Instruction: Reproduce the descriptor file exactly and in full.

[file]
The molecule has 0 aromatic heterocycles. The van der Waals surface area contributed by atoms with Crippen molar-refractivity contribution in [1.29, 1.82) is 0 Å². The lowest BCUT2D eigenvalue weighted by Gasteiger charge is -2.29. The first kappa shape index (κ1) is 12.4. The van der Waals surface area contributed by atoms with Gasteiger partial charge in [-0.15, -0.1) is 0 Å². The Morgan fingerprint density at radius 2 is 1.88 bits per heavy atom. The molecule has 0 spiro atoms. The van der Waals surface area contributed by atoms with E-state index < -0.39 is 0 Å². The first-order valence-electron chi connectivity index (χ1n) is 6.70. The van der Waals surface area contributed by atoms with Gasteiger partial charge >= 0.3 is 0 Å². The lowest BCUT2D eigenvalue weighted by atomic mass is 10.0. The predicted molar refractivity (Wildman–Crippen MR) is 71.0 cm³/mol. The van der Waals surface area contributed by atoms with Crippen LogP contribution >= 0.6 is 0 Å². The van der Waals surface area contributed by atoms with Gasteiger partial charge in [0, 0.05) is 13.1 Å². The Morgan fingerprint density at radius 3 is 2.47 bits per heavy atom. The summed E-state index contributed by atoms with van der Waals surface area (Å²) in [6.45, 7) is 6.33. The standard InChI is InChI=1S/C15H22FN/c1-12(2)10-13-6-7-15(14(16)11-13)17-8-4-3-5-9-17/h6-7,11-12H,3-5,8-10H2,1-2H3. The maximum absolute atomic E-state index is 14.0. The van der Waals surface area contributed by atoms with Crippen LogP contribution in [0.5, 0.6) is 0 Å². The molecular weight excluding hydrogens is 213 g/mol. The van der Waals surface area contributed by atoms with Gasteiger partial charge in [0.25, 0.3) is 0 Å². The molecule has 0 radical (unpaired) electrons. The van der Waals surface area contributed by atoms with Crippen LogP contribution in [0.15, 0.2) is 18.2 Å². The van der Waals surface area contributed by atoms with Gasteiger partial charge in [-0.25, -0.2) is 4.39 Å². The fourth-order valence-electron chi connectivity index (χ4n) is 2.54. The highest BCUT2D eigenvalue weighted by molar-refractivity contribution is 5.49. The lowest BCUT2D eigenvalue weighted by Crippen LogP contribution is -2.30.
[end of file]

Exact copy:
The molecule has 0 aromatic heterocycles. The van der Waals surface area contributed by atoms with Crippen molar-refractivity contribution in [1.29, 1.82) is 0 Å². The lowest BCUT2D eigenvalue weighted by Gasteiger charge is -2.29. The first kappa shape index (κ1) is 12.4. The van der Waals surface area contributed by atoms with Gasteiger partial charge in [-0.15, -0.1) is 0 Å². The Morgan fingerprint density at radius 2 is 1.88 bits per heavy atom. The molecule has 0 spiro atoms. The van der Waals surface area contributed by atoms with E-state index < -0.39 is 0 Å². The first-order valence-electron chi connectivity index (χ1n) is 6.70. The van der Waals surface area contributed by atoms with Gasteiger partial charge >= 0.3 is 0 Å². The lowest BCUT2D eigenvalue weighted by atomic mass is 10.0. The predicted molar refractivity (Wildman–Crippen MR) is 71.0 cm³/mol. The van der Waals surface area contributed by atoms with Crippen LogP contribution >= 0.6 is 0 Å². The van der Waals surface area contributed by atoms with Gasteiger partial charge in [0, 0.05) is 13.1 Å². The Morgan fingerprint density at radius 3 is 2.47 bits per heavy atom. The summed E-state index contributed by atoms with van der Waals surface area (Å²) in [6.45, 7) is 6.33. The standard InChI is InChI=1S/C15H22FN/c1-12(2)10-13-6-7-15(14(16)11-13)17-8-4-3-5-9-17/h6-7,11-12H,3-5,8-10H2,1-2H3. The maximum absolute atomic E-state index is 14.0. The van der Waals surface area contributed by atoms with Crippen LogP contribution in [0.5, 0.6) is 0 Å². The molecular weight excluding hydrogens is 213 g/mol. The van der Waals surface area contributed by atoms with Gasteiger partial charge in [0.25, 0.3) is 0 Å². The molecule has 0 radical (unpaired) electrons. The van der Waals surface area contributed by atoms with Crippen LogP contribution in [0.15, 0.2) is 18.2 Å². The van der Waals surface area contributed by atoms with Gasteiger partial charge in [-0.25, -0.2) is 4.39 Å². The fourth-order valence-electron chi connectivity index (χ4n) is 2.54. The highest BCUT2D eigenvalue weighted by molar-refractivity contribution is 5.49. The lowest BCUT2D eigenvalue weighted by Crippen LogP contribution is -2.30.